Business Maverick

Business Maverick

McKinsey agrees to pay $230m to settle more opioid lawsuits

McKinsey agrees to pay $230m to settle more opioid lawsuits
McKinsey is offering some staff nine months’ pay to leave the firm.

McKinsey & Co. is poised to pay $230-million in its latest settlement of lawsuits blaming the company for its role advising opioid manufacturers in their sales of the painkillers.

The proposed accord with local governments and school districts filed in court on Tuesday would resolve allegations that McKinsey, one of the biggest US management consulting firms, helped fuel the country’s opioid epidemic by providing sales analysis and marketing advice to makers of the highly addictive painkillers, including Purdue Pharma LP and Johnson & Johnson.

More than 3,000 state and local governments have sued opioid makers, distributors and sellers seeking compensation for billions of tax dollars spent battling the public-health crisis spawned by the painkillers. Total recoveries across the US are expected to exceed $50-billion once all payments are made. 

Tuesday’s settlement involves school districts and local governments that opted not to join McKinsey’s settlements in 2021 with 50 state attorneys general. All told, McKinsey already has paid out more than $640-million to resolve suits over its opioid work.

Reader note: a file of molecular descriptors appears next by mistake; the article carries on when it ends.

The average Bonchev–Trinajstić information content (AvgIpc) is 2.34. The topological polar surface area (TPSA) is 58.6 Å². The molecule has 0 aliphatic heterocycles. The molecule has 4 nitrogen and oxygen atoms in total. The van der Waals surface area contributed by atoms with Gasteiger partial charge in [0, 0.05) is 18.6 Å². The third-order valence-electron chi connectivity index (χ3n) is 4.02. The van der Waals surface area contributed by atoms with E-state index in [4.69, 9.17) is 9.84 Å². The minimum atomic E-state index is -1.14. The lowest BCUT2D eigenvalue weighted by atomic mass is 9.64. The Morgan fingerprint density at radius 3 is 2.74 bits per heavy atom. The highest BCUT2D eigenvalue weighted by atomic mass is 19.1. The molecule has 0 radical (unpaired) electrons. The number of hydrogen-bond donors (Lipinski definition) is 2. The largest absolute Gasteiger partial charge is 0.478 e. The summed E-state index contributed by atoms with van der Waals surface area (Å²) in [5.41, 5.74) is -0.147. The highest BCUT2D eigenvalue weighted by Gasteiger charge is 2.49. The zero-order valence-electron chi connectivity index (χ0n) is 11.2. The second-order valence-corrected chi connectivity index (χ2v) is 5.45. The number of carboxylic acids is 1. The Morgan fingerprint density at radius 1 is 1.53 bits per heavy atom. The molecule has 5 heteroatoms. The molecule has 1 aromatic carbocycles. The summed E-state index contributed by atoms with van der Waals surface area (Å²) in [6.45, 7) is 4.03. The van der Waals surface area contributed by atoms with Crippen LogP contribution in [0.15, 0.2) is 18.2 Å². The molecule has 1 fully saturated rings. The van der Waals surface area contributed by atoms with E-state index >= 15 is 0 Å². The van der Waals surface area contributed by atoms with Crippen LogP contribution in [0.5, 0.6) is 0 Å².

McKinsey’s role in the US opioid crisis has been revealed in lawsuits and settlement agreements. New York’s suit detailed how the firm allegedly consulted Purdue to step up sales calls to high-prescribing OxyContin doctors, persuade them to write high-dose prescriptions, and consider creating direct-distribution systems for the painkillers.

Fallout from the crisis continues to unfold. Last month, the US Supreme court took up the Biden administration’s bid to undo Purdue’s own $6-billion opioid settlement. The Justice Department argues the deal improperly shields the Sackler family members who own the company.

McKinsey has said that its consulting for opioid manufacturers, “while lawful”, nonetheless fell short of its high standards. The company didn’t adequately acknowledge the epidemic unfolding across the US, it said previously, deciding more than four years ago to end all work on opioid-specific business. It also said it undertook corporate governance reforms to align its work with its values and social responsibility.

US District Judge Charles Breyer in San Francisco must approve the settlement.

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  • Geoff Krige says:

    McKinsey’s “consulting for opioid manufacturers, “while lawful”, nonetheless fell short of its high standards”. We all know what “high standards” McKinsey maintains, standards that allow aiding and abetting corruption, advising on mega-state-capture deals, etc, with no regard to the effects on the broader population, no consideration to the ethics of its deals, in fact no consideration for anything beyond massive profits.

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